Atlantic countries’ voting patterns on human rights and human security at the United Nations: the cases of Côte d’Ivoire, Haiti, Iran and Syria

Atlantic countries’ voting patterns on human rights and human security at the United Nations: the cases of Côte d’Ivoire, Haiti, Iran and Syria

Publication date:
03/2014
Author:
Susanne Gratius Associate Research Fellow, FRIDE
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Scientific paper, nº. 12

An analysis of the voting patterns at the United Nations (UN) on human rights and human security helps identify points of convergence or divergence among the countries of the
Atlantic basin with regard to values and approaches to international crises. This paper explores if such countries, or groups of countries within the Atlantic basin, share political
concepts and values. Based on four case studies – Iran, Syria, Haiti and Côte d’Ivoire – the paper assesses the similarities and differences regarding conflict resolution and responses
to massive human rights violations. The first section reviews the current debate over the UN principle of “Responsibility to Protect” (R2P), notably in relation to the Brazilian concept
of “Responsibility while Protecting” (RwP). It looks at the perceptions of Atlantic countries, groups and alliances on issues of national sovereignty, sanctions and military interventions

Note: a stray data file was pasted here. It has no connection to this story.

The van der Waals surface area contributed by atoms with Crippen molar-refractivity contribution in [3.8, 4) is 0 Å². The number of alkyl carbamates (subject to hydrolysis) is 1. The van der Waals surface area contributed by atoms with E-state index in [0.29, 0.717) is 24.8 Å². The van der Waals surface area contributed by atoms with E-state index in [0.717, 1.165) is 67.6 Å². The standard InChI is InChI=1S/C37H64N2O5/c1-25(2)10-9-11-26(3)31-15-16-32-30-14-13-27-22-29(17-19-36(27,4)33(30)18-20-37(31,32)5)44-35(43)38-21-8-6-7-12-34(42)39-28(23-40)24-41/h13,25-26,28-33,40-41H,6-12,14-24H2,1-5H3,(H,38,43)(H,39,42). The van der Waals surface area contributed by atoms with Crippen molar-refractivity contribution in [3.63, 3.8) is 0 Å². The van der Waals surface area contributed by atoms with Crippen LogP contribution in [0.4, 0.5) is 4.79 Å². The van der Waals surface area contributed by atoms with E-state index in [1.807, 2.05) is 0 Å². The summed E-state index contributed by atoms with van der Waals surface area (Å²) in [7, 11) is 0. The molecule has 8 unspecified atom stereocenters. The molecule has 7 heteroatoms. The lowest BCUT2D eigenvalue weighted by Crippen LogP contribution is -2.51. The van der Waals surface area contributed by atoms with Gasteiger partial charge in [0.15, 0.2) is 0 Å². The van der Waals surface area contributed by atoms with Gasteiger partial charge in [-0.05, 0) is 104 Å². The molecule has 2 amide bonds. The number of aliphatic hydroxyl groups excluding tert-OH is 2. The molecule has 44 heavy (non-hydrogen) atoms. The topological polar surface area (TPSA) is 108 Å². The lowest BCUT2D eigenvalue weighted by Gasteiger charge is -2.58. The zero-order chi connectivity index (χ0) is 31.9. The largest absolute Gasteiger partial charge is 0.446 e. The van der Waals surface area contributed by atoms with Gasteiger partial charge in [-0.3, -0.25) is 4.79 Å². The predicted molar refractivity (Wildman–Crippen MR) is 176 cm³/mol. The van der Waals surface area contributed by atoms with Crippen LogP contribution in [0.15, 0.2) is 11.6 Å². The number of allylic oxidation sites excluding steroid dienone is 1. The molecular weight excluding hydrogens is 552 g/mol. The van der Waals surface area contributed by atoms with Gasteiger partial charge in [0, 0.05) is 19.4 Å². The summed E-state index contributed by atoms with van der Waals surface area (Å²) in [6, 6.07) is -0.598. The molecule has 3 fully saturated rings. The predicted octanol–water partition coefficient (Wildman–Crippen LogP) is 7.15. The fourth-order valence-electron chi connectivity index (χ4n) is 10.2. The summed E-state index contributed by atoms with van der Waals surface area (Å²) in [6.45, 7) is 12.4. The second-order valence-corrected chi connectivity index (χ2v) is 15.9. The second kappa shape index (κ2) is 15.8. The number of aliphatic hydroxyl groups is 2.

authorized by the UN Security Council (UNSC). The second section focuses on the initiatives and positions of Atlantic countries and regional organizations and their alignments at the UN Security Council, the UN General Assembly, and the UN Human Rights Council (HRC). The section concentrates on their voting patterns concerning four cases in particular: two outside the Atlantic space (Syria and Iran) and two inside (Haiti and Côte d’Ivoire). These four countries have been selected because they represent different types of conflicts: Iran and Syria are international hotspots and suppose, albeit for very different reasons, potential threats for regional peace and global stability; Haiti and Côte d’Ivoire rank high on the list of fragile states and the international community has been highly engaged in crisis management and stabilization in these countries. Plus, all four cases have been on the UN agenda for many years and serious concerns with human rights violations in these countries motivated the former Human Rights Commission and the Human Rights Council to assign a special rapporteur for each of them. A final section summarizes the main conclusions drawn from the analysis of the positions of key actors in the Atlantic basin on human rights, human security and humanitarian interventions, and their voting patterns at the UN. It then evaluates the limits and prospects for engagement and cooperation across the Atlantic based on shared values.